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Kurdish Parliament Rejects Iraqi Measures - ASHARQ AL-AWSAT English Archive
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Erbil– In an urgent session held on Saturday, Kurdish parliament rejected the list of measures announced by the Iraqi parliament. The government of Kurdistan region also refused to receive any military or security Iraqi personnel to oversee the airports.

Meanwhile, reports indicated that both Turkey and Iran had approved the presence of Iraqi military forces on their territories, however no official confirmation of the news had been issued.

Speaking before the parliament, Kurdistan Region’s Minister of Transportation Mawlood Bawa Murad confirmed that all flights from and into Erbil and Sulaimnai airports had stopped, saying this was a political punishment from the Iraqi government.

The minister added that the government’s decisions have no legal base and are a punishment to all civilians and airlines.

Bawa Murad said that he was told by journalists that the Iraqi government was planning to deploy some officers to the Kurdish airports. He said if the reports were accurate, the Kurdish government would consider such officers as “our guests,” but warned that they would not allow them to “step in” the Kurdish airports unless discussions were held about the flight ban.

“We will not allow even one single person from Iraq, from the Iraqi civil aviation, or from the office of the government to come to the Erbil and Sulaimnai international airports without our decision,” Bawa Murad said.

He concluded that unlike the Iraqi government, they want to continue the path of “language of dialogue,” and that the Iraqi authorities should know that Kurdistan remained a nation with or without an airport.

Security forces on Ibrahim al-Khalil crossing denied the deployment of Iraqi forces or employees in the border.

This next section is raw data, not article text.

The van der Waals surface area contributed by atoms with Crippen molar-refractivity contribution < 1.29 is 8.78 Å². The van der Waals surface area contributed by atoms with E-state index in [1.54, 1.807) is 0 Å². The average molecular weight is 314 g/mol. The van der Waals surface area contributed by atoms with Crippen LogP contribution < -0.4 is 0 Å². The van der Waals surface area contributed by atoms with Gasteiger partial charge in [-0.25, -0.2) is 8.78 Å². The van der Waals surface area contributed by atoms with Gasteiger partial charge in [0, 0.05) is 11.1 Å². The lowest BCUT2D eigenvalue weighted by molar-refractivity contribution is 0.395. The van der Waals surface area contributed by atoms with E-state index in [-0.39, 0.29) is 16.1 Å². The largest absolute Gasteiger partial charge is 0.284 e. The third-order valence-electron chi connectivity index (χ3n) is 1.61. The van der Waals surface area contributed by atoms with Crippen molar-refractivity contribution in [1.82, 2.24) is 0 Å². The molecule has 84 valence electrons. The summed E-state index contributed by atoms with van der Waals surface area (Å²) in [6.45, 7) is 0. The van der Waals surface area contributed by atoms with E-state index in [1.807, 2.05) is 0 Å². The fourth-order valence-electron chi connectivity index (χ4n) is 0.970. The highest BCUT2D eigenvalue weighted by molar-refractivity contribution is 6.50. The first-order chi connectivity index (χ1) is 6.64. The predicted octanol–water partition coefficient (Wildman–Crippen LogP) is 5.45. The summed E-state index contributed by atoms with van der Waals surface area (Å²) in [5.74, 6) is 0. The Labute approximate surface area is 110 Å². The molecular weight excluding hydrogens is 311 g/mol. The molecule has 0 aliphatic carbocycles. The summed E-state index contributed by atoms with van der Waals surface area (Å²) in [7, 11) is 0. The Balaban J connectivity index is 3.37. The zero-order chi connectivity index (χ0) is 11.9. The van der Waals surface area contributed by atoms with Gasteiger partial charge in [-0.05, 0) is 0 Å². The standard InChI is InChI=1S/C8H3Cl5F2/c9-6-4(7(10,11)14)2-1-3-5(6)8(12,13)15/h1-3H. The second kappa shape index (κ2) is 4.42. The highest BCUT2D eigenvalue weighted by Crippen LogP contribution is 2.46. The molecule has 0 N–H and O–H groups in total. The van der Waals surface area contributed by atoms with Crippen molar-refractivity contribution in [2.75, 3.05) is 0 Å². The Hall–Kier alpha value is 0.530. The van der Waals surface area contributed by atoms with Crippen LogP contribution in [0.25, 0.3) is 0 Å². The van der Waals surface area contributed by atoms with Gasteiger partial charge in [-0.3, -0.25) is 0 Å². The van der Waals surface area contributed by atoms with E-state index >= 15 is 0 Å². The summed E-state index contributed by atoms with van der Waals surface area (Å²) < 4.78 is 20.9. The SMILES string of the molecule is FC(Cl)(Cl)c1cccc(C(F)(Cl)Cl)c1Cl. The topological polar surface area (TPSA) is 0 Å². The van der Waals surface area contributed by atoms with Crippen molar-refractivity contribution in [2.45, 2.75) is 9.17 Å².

AbdulWahhab Mohammed, director of intelligence at the crossing point from the Kurdish region into Turkey, said Iraqi troops are in position on the Turkish side of the border.

He informed Asharq Al-Awsat that the situation is completely normal and no changes had occurred, adding that they had not been contacted and no Iraqi employees or military forces had arrived.

On September 26, the Iraqi government decided to monitor all crossing points between Iraq and Kurdistan, close or unofficial points, and stop all international flights. The measures came in force on Friday when the Iraqi authorities cut Kurdistan’s air connection to the rest of the world for an unlimited time.

Speaking at the parliament, Iraqi Prime Minister Haidar al-Abadi called the parliament to cancel the results of the referendum and impose Iraqi law on the region.

The parliament voted on 12 measures against Kurdistan, most of which are economic, including calls to deploy Iraqi forces to the disputed or Kurdistani areas such as Kirkuk, take control over Kurdistan’s land and air entry points, demand the foreign missions present in Erbil and Sulaimani to leave the Kurdistan Region, and bring charges against Kurdish officials who helped organize the Kurdish vote.

According to Asharq Al-Awsat sources, several countries proposed mediation between Erbil and Baghdad to begin new negotiations.

Kurdistan Region’s Presidency (KRP) announced that British Defense Secretary, Michael Fallon has sent a letter to President Masoud Barzani urging the Kurdistan Region to reach a solution with Baghdad and other neighboring countries over the Kurdish independence referendum.

“Now that the referendum has taken place, I would urge you to engage constructively with Baghdad and your other neighbors and strive for a mutually agreeable solution in a measured and calm manner,” the statement quoted Fallon.

Fallon reportedly called for continued cooperation between Peshmerga and Iraqi forces in the fight against ISIS.

On Saturday, Iraqi Army Chief of Staff Lieutenant-General Othman al-Ghanemi arrived in Tehran, Iran to coordinate military cooperation and efforts. Upon his arrival, Ghanemi met with Chief of Staff for the Armed Forces of Iran Major General Mohammad Bagheri.

Ghanemi thanked Iran for its continuous military support and stated that he is convinced Iran will continue to support Iraq till the end.

He also delivered a letter from President Abadi to Iranian President Hasan Rouhani.

Asharq Al-Awsat

Asharq Al-Awsat

Asharq Al-Awsat is the world’s premier pan-Arab daily newspaper, printed simultaneously each day on four continents in 14 cities. Launched in London in 1978, Asharq Al-Awsat has established itself as the decisive publication on pan-Arab and international affairs, offering its readers in-depth analysis and exclusive editorials, as well as the most comprehensive coverage of the entire Arab world.

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